A look at what increased tax transparency might mean for the Swiss system.
For Switzerland, the year 2009 as regards taxation issues was clearly overshadowed by the political pressure to adopt Organisation of Economic Cooperation and Development (OECD) exchange of information standards in order to be removed from that organisation’s ‘grey list’. In 2010 it will certainly be the Swiss people who will have the last word.
On 27 November 2009, the Swiss Federal Council adopted five dispatches on the revised double taxation agreements (DTAs). It will request parliament to approve these dispatches. The revised DTAs meet international standards relating to administrative assistance in tax matters.
In a significant move, which might actually delay the implementation of some of these new treaties, the Federal Council stated that it is of the opinion that they should all be made subject to an optional referendum to be voted by the Swiss people.
The dispatches on the revised DTAs concern the United States (US), Denmark, France, Mexico and the United Kingdom (UK) in an initial batch. There is no need for a dispatch on the DTA with Spain which counts as a signed agreement. The current agreement contains a most-favoured nation clause which will be applied as soon as Switzerland agrees a more far-reaching provision on the exchange of information with another European Union (EU) country. This clause was activated when the DTA with Denmark was signed. The dispatch on the revised DTA with Denmark also covers the inclusion of the Faroe Islands. This is why there are only ten dispatches for the twelve DTAs signed up to now with the OECD standard on administrative assistance.
All of the revised DTAs contain an extended administrative assistance clause in accordance with Article 26 of the OECD Model Convention, thereby implementing the Federal Council decision of 13 March 2009 on the new agreements policy. The Federal Council is expected to submit a second batch of five further agreements to Parliament for approval by the end of January 2010.
Initially, the Swiss Government intended to submit only one revised DTA for an optional referendum. However, political pressure from Parliament has persuaded the Federal Council to conclude and recommend that all new DTAs should be subject to an optional referendum. Therefore, any formal ratification by the Swiss Parliament is not expected to take place before spring 2010.
In practice this means that any new DTA will only be applicable as at 1 January 2011. Nonetheless, some DTAs (for example the one with France) will already enter into force on 1 January 2010 even though the actual application would need to wait until 2011, pending ratification by both countries. The point in time of entry into force depends upon the agreement reached.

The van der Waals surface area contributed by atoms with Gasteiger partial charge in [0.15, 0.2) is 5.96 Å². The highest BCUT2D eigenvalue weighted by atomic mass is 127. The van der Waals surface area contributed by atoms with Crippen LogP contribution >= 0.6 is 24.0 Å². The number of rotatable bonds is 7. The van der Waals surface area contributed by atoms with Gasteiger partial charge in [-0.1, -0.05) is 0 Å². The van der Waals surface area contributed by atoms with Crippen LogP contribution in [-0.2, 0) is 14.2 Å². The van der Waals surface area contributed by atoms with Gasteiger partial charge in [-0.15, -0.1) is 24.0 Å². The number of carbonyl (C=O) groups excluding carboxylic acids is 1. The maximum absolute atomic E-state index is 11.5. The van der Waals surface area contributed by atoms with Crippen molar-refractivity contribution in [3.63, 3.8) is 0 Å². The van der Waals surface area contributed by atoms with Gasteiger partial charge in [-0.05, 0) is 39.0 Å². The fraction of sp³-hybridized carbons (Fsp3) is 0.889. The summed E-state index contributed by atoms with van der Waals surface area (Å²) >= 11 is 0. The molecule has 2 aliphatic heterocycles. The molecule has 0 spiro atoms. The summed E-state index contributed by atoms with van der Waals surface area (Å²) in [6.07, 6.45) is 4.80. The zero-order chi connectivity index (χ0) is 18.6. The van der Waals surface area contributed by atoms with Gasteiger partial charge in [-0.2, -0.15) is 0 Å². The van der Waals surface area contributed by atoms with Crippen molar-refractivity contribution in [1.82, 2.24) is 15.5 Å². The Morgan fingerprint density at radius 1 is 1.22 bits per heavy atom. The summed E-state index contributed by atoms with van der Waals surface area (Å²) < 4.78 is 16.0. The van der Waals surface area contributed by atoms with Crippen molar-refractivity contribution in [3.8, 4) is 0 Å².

Switzerland was removed from the OECD ‘grey list’ on 25 September 2009 following the signature of its 12th DTA with Qatar.
The adoption of the OECD standard on administrative assistance in tax matters,
according to Article 26 of the OECD's Model Tax Convention, means that Switzerland shall no longer distinguish between tax fraud and tax evasion.
In this context it is important to note that this new practice will only apply to future DTAs. As no Swiss laws will change, only the provisions of the relevant DTA are authoritative. Therefore, any future administrative assistance by Switzerland for tax evasion may only take place according to the future provisions of new (re-)negotiated tax treaties. International standard practice forbids new DTAs from taking retroactive effect.
In accordance with the provisions of said Article 26, the new treaties will not provide for any automatic exchange of information, which Switzerland and other financial centres (including the US) formally reject. Administrative assistance will only be provided upon formal written request of a contracting state and only if there is justified suspicion that tax evasion or tax fraud has actually occurred. Fishing expeditions will not be allowed and the information-requesting state will need to mention detailed evidence, such as the name of a specific bank and its location.
Furthermore, it should be emphasised that a fundamental principle underlying Article 26 of the OECD Model Convention is that “in formulating their requests, the requested state should demonstrate the foreseeable relevance of the requested information. In addition, the requesting state should also have pursued all domestic means to access the requested information except those that would give rise to disproportionate difficulties.”
Although it is far from certain which treaties the Swiss Parliament or population would subject to a referendum, clearly the new treaties signed with the US and France appear to be prime candidates.
Observers in recent months have especially focused on the attempts by the US and Switzerland to resolve the tax evasion strategies for US clients as devised and implemented by UBS. On 19 August 2009, Switzerland and the US signed an Agreement on the request for information from the Internal Revenue Service of the US regarding UBS.
According to the criteria set out in the annex to the agreement (as published in November 2009), the US treaty request covers the following persons where there is a reasonable suspicion of "tax fraud or the like":
Further investigations are ongoing in both categories to establish whether "tax fraud or the like" has been committed under the terms of the tax treaty.